In bivariate analysis, wealth index, number of litres collected per day, age at which shoes worn, number of shoes owned, duration of swelling occupation, age category, attended LMMDP treatment, experienced acute attack and frequency of acute attack became p-value less than 0.25 and therefore, were candidate for multivariate logistic regression model.
After adjusting for other variables, number of litre collected per day per house, age at which shoes first worn, number of shoes owned, attended LMMDP treatment and frequency of acute attack were significantly associated with foot care practice. Patients who collected 50 l or below water were 38% less likely to have good foot care practice when compared to those patients who collected more than 50 l of water per day (AOR = 0.383, 95%CI: 0.155, 0.945). Study subjects who wore shoes at the age above 20 years were 26% less likely of having good foot care practice as compared to patients who wore shoes at age 20 years or below (AOR = 0.261, 95%CI: 0.107, 0.63). On the other hand, patients who owned only one pair and two pairs were 4 and 27% less likely to have good foot care practice in comparison with three or more pairs of shoes owned (AOR = 0.04, 95%CI: 0.009, 0.182) and (AOR = 0.27, 95%CI: 0.087, 0.85), respectively.
According to this study, participants who attended LMMDP service were 3 times more chance to have good foot care practice than those who did not attend the service (AOR = 3.339, 95%CI: 1.53, 7.285). Likewise, frequent acute attack of adenolymphangitis was statistically significantly associated with good practice of foot care (AOR = 8.15, 95% CI: 3.157, 21.058) and (AOR = 9.35, 95% CI: 3.118, 28.059) (Table  3).
Table 3
Factors associated with foot care practice among lymphoedema patients in Boreda district, Gamo zone, Southern Ethiopia, 2021 . (*significantly associated with foot care practice; **strongly associated with foot care practice )
Variables
Category
Status of foot care practice
COR with 95%CI
AOR with 95%CI
P-values
Good
Poor
Wealth index
First percentile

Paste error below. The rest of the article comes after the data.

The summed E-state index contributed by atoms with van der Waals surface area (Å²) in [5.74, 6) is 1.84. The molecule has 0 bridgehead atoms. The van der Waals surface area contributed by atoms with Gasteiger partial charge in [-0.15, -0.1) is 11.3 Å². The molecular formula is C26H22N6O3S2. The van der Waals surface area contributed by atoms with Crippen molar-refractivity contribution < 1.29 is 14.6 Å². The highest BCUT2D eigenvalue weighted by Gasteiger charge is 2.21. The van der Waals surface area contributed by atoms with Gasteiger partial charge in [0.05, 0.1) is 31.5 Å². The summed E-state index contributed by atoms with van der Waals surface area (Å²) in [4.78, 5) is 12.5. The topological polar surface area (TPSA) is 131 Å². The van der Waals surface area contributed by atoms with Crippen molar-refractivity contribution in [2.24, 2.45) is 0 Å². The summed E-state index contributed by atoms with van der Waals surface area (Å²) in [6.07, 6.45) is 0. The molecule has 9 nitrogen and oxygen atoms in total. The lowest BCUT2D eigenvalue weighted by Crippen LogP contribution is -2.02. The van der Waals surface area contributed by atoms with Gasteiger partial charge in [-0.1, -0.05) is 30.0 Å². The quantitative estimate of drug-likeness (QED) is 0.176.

31
30
3.029 (1.35, 6.758)
2.621 (0.838, 8.193)
0.098
Second percentile
32
22
4.25 (1.85, 9.76)
1.213 (0.376, 3.908)
0.747
Middle percentile
45
52
2.53 (1.2, 5.3)
1.468 (0.533, 4.042)
0.457
Fourth percentile
6
11
1.59 (0.49, 5.175)
0.261 (0.047, 1.431)
0.122
Fifth percentile
13
38
-

Number of litres of water fetched per day
50 or below
79
133
0.247 (0.137, 0.447)
0.383 (0.155, 0.945)
0.037*
Above 50 l
48
20
Reference
-

Age at which shoes first worn
20 or years old
108
88
Reference

Above 20 years old
19
65
0.238 (0.133, 0.427)
0.261 (0.107, 0.63)
0.003*
Number of shoes owned
Only one pair of shoes
15
40
0.167 (0.068, 0.41)
0.04 (0.009, 0.182)
0.001**
Two pairs of shoes
85
101
0.374 (0.179, 0.783)
0.27 (0.087, 0.85)
0.026*
Three or more pairs
27
12
Reference
-

Attended LMMDP treatment
No
30
86
Reference

Yes
97
67
4.15 (2.469, 6.976)
3.339 (1.53, 7.285)
0.002*
Frequency of acute attack
Every month
50
18
6.77 (3.514, 13.028)
8.15 (3.157, 21.058)
0.001**
Twice or more in a month
29
12
5.89 (2.73, 12.7)
9.35 (3.118, 28.059)
0.001**
Once per year
39
95
Reference

### Home-environmental characteristics of lymphedema patients

Eighty nine (31.8%) of the study subjects said that one round walking distance to fetch safe drinking water was more than 30 min and more than three fourths fetch less than 50 l of water per day. Majority, 264 (94.3%) of the patients had functional pit latrine (Table  4).